Peace lesson No. 2: Both the U.S. and the global community should not forget the lessons of Rwanda and Bosnia, Amiri says. Hundreds of thousands of people are starving or dying in Afghanistan. The situation is worse now than before Sept. 11. Hundreds of thousands of people have lost their homes and are trapped in a no-man’s land between Afghanistan and Pakistan because the borders have been closed. The United Nations says 7 million people will need assistance in order to survive. The United States has been supportive but more needs to happen to stop this disaster of catastrophic proportions.
Otherwise, the genocide that happened in Rwanda will happen all over again. More than 800,000 people died in Rwanda, yet it was very preventable, Amiri says, adding that many said afterwards, “How could we let this happen?” The same in Kosovo. What was going on was widely known and many asked: “How could we have let this happen?” Averting one’s gaze is a very, very dangerous act, she says. All of us need to understand what choices we are making passively and actively.
Women Have a Strategic Role in Stabilizing Afghanistan
Peace lesson No. 3: Women have a strategic role in stabilizing the country and the global community should become more informed about women’s roles in Afghanistan from both an Islamic and historical perspectives — lest what has occurred to women there be forgotten.
Amiri says that she hears the arguments: “We have so many other priorities;” or “We need to put food on the table,” or “We need to get the guns away from the men.” World leaders should recognize that, to be able to make these other things happen, women must be strengthened.
Amiri says she works with women in 20 conflict areas, and she sees the way women create stability in their countries — by creating nongovernmental organizations to help women find jobs, to build their skills and to run for political office, for example. When resources are given to women, the resources get to the community, she argues.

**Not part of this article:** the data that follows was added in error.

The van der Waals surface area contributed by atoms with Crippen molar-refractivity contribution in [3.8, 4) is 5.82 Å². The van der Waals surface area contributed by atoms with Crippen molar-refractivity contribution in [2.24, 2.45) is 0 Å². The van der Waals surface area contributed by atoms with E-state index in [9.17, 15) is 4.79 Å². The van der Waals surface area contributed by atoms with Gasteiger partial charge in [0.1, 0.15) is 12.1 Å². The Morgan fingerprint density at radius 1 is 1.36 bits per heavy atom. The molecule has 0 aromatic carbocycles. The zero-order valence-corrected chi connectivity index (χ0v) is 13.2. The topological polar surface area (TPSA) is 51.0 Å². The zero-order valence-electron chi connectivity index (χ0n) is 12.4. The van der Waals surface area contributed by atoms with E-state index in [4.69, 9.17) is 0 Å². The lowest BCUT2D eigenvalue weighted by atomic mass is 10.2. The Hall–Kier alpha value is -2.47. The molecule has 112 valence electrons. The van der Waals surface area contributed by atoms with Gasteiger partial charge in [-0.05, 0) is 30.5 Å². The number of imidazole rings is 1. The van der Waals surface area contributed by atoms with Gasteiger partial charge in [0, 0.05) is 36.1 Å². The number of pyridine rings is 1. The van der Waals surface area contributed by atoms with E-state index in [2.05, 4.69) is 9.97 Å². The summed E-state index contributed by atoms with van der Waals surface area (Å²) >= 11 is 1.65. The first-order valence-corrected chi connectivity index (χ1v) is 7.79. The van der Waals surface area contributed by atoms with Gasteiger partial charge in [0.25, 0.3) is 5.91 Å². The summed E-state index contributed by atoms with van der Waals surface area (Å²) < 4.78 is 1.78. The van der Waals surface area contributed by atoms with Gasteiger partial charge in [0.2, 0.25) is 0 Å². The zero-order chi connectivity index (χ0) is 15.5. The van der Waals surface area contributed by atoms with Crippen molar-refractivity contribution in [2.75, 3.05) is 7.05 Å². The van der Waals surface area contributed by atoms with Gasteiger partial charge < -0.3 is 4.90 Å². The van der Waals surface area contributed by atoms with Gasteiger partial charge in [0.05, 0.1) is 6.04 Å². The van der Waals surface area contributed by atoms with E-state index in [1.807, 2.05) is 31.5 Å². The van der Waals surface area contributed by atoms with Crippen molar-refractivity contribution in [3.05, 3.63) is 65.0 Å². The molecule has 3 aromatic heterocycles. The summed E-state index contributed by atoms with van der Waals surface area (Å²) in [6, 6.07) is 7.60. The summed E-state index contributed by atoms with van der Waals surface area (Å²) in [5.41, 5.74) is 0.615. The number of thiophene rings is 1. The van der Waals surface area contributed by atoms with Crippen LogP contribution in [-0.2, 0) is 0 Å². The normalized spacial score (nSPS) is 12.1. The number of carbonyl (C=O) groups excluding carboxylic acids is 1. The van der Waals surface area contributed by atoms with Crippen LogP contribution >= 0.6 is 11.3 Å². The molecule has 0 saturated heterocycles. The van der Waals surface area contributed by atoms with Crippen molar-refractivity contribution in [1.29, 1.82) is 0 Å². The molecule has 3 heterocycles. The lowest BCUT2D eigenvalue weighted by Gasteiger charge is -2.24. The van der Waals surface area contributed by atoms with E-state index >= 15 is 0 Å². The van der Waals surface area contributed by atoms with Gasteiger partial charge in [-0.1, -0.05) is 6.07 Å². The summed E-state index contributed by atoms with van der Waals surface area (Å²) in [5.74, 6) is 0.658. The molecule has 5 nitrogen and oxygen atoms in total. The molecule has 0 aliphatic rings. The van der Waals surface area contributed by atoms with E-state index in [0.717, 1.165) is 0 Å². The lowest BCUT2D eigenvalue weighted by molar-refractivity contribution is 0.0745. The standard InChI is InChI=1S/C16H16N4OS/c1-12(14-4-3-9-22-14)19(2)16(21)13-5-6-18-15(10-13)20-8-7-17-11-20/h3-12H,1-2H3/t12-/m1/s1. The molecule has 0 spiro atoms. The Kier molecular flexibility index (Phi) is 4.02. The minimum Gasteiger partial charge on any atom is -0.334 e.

Peace lesson No. 4: People see women shrouded in the burqua and they equate that with utter powerlessness. It’s become like a wall. But the burqua does not mean women are inherently weak. It just means they are working under very difficult circumstances. Afghan women have demonstrated that they are incredibly resourceful. They have managed to feed their families during this long crisis.The international community should give women the tools to make changes, because they have the capacity to make those changes.
Peace lesson No. 5: The U.S. and the global community should remember Bosnia, South Africa, Cambodia and Rwanda where sexual violence against women increased dramatically after conflicts ostensibly ended. There is euphoria now that the Taliban has fallen in some areas. However, even without the Taliban, women will not necessarily be safe. Prior to the Taliban, women were being raped. Savage acts against women are used as a tool of psychological warfare against men. Women are used as war booty. Women become dehumanized objects and are violated to terrorize the “enemy.” Afghan women need multi-national forces to protect the women and all of the people.
Peace lesson No. 6: It’s important to be concerned about “cultural imperialism.” However, making sure women have public roles in post-Taliban Afghanistan is not necessarily imposing Western values. Rather than comparing Afghanistan to Western countries, the U.S. and the global community should look at any Islamic country apart from Afghanistan. Women are employed, they participate within the economic sphere; they do have public roles.